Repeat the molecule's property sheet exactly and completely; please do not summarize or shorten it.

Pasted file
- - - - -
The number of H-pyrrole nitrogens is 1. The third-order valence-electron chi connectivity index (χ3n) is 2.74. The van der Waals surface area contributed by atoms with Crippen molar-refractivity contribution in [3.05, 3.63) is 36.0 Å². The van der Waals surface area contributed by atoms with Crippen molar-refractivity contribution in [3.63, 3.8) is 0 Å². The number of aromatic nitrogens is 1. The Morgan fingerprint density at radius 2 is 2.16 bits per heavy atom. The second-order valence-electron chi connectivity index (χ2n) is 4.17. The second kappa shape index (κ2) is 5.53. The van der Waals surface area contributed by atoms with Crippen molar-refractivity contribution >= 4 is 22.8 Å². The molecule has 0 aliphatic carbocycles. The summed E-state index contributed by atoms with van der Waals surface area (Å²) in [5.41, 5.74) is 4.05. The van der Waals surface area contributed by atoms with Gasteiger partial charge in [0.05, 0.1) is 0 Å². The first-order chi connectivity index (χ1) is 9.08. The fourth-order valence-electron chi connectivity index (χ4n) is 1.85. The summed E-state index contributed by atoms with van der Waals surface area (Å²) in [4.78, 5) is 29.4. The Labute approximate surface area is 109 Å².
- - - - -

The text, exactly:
The number of H-pyrrole nitrogens is 1. The third-order valence-electron chi connectivity index (χ3n) is 2.74. The van der Waals surface area contributed by atoms with Crippen molar-refractivity contribution in [3.05, 3.63) is 36.0 Å². The van der Waals surface area contributed by atoms with Crippen molar-refractivity contribution in [3.63, 3.8) is 0 Å². The number of aromatic nitrogens is 1. The Morgan fingerprint density at radius 2 is 2.16 bits per heavy atom. The second-order valence-electron chi connectivity index (χ2n) is 4.17. The second kappa shape index (κ2) is 5.53. The van der Waals surface area contributed by atoms with Crippen molar-refractivity contribution >= 4 is 22.8 Å². The molecule has 0 aliphatic carbocycles. The summed E-state index contributed by atoms with van der Waals surface area (Å²) in [5.41, 5.74) is 4.05. The van der Waals surface area contributed by atoms with Gasteiger partial charge in [0.05, 0.1) is 0 Å². The first-order chi connectivity index (χ1) is 9.08. The fourth-order valence-electron chi connectivity index (χ4n) is 1.85. The summed E-state index contributed by atoms with van der Waals surface area (Å²) in [4.78, 5) is 29.4. The Labute approximate surface area is 109 Å².